That’s hilarious. “To hell with sounding like we seem relevant to the times, we gotta distance ourselves from Fox News!”
I don’t know if their still in business, but I was surprised to come across the Baltimore and Annapolis Railway bus company back in the 80’s.
All the physical Tower Records stores closed over a decade ago, but the name lives on as an online music store, under new ownership I believe.
I Think RCA (the music label) is a Sony Music property now.
RCA went out of business in 1986 and was purchased by GE. Given GE’s proclivity for spinning off trademarks, I’m sure the trademark is just licensed.
Casio is still very much around. I have two of their products in my household, both purchased not so long ago: A watch (from their robust “G-Shock” line), and a scientific pocket calculator. Surely you could replace either with a smartphone, but I like to have these things as a separate item.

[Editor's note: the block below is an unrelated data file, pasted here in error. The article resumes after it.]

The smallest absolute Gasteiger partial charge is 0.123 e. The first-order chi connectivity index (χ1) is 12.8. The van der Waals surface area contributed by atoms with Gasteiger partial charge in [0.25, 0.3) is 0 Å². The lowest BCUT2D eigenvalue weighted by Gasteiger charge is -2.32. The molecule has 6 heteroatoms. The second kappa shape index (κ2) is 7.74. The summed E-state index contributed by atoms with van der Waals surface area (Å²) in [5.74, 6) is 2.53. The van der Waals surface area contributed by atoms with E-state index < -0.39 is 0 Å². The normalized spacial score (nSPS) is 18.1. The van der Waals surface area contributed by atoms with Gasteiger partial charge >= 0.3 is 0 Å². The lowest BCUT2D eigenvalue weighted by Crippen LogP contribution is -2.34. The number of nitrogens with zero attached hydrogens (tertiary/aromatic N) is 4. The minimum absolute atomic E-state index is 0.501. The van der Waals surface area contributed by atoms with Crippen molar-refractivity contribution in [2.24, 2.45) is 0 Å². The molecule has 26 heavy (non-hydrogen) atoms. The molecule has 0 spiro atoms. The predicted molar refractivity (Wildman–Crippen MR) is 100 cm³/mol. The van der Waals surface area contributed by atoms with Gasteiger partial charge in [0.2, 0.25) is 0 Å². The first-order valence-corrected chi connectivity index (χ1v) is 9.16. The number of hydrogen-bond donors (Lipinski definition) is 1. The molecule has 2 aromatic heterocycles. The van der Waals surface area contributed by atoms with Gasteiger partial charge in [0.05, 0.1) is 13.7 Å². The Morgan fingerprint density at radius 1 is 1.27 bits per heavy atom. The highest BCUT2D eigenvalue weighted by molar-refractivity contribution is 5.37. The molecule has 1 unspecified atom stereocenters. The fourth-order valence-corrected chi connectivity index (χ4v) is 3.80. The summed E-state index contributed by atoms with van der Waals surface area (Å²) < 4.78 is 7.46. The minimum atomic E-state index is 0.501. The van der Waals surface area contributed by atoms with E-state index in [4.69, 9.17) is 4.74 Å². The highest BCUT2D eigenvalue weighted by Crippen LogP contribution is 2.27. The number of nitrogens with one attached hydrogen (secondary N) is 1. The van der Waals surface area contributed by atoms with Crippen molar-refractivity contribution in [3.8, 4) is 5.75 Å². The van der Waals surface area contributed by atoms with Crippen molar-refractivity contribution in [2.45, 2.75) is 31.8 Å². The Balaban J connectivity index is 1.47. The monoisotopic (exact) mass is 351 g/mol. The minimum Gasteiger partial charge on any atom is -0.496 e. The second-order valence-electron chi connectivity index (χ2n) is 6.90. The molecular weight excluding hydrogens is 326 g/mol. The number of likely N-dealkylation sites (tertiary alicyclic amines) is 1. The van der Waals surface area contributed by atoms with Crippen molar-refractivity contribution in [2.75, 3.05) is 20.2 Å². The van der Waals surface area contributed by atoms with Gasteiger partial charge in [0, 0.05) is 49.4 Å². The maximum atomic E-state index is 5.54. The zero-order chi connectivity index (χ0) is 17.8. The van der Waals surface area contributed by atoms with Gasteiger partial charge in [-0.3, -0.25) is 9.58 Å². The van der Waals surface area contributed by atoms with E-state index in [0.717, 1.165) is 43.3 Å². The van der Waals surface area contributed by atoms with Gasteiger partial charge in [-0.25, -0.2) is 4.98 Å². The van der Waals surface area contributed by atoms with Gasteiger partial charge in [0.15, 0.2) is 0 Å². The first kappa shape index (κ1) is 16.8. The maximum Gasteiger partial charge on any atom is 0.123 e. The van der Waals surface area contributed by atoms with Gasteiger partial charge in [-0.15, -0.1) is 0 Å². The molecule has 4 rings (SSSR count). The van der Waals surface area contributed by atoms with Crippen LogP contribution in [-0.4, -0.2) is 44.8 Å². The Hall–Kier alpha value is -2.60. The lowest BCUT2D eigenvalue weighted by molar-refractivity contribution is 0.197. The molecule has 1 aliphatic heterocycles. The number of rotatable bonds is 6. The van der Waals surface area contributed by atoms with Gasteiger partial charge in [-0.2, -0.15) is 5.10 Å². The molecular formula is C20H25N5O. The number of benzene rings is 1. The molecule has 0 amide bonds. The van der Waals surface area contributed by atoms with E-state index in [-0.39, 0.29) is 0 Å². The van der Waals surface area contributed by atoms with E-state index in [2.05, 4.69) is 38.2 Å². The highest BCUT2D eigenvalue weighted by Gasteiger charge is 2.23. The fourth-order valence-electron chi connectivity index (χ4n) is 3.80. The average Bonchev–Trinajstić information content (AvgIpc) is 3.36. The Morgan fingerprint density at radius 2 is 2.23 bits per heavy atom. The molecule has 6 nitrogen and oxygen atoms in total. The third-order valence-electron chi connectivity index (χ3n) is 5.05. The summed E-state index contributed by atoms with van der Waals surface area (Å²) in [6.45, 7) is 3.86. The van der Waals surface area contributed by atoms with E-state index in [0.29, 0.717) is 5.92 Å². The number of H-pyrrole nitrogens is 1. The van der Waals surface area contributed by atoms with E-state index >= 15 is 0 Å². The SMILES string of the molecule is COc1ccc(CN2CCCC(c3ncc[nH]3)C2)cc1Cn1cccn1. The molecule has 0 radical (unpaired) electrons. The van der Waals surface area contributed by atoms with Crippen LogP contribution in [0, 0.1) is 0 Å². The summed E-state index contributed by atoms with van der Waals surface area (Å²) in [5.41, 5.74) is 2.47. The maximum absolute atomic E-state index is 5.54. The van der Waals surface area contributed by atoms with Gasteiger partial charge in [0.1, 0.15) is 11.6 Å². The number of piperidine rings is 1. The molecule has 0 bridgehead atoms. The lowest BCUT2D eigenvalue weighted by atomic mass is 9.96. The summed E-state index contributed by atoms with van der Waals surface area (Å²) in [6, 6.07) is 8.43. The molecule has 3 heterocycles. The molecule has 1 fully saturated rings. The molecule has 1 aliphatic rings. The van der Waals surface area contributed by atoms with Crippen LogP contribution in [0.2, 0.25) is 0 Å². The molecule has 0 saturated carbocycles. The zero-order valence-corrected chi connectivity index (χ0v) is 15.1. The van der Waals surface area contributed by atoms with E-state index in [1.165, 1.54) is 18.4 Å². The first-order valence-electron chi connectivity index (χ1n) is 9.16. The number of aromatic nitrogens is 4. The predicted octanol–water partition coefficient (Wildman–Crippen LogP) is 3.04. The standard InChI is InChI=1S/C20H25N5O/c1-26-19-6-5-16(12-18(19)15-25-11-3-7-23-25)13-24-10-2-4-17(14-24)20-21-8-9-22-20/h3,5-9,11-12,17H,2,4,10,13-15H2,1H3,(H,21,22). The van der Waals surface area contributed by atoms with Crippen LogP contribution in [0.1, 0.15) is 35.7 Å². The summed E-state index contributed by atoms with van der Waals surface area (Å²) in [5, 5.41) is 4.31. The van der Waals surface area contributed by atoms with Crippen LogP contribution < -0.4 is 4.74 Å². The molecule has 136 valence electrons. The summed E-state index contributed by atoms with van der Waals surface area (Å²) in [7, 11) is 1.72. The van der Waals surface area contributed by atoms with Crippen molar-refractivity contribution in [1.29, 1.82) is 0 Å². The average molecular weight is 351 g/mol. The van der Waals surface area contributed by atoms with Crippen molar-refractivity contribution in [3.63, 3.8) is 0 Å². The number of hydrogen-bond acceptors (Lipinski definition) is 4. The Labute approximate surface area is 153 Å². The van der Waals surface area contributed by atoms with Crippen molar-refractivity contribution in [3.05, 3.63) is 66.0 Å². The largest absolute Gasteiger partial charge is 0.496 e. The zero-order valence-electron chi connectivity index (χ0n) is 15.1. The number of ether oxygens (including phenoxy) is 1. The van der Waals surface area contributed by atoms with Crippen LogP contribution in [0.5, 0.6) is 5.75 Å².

Studebaker, a darn fine name.
The Borden brand is still being used to some extent but th company is long gone and its properties have been split up.
No one’s mentioned Polaroid yet?
Polaroid was for a long time a huge player in the home photography market, competing with Kodak. The two went head-to-head with each other when the Kodak “Crank” camera seemed to be infringing on Polaroid’s instant-photo market.
Neither company responded properly or in time to avoid the massive change-over to digital photography. They both had efforts in digital photography, but they didn’t take it seriously, and didn’t think anyone else would, and got buried when that came along and virtually destroyed chemical photography. Kodak, as pointed out above, has barely kept alive (there are still some people using photographic chemicals, and Kodak is one of the few suppliers. I was surprised that people thought it was inappropriate for Kodak to be getting a contract for making chemicals – what else are they doing today?)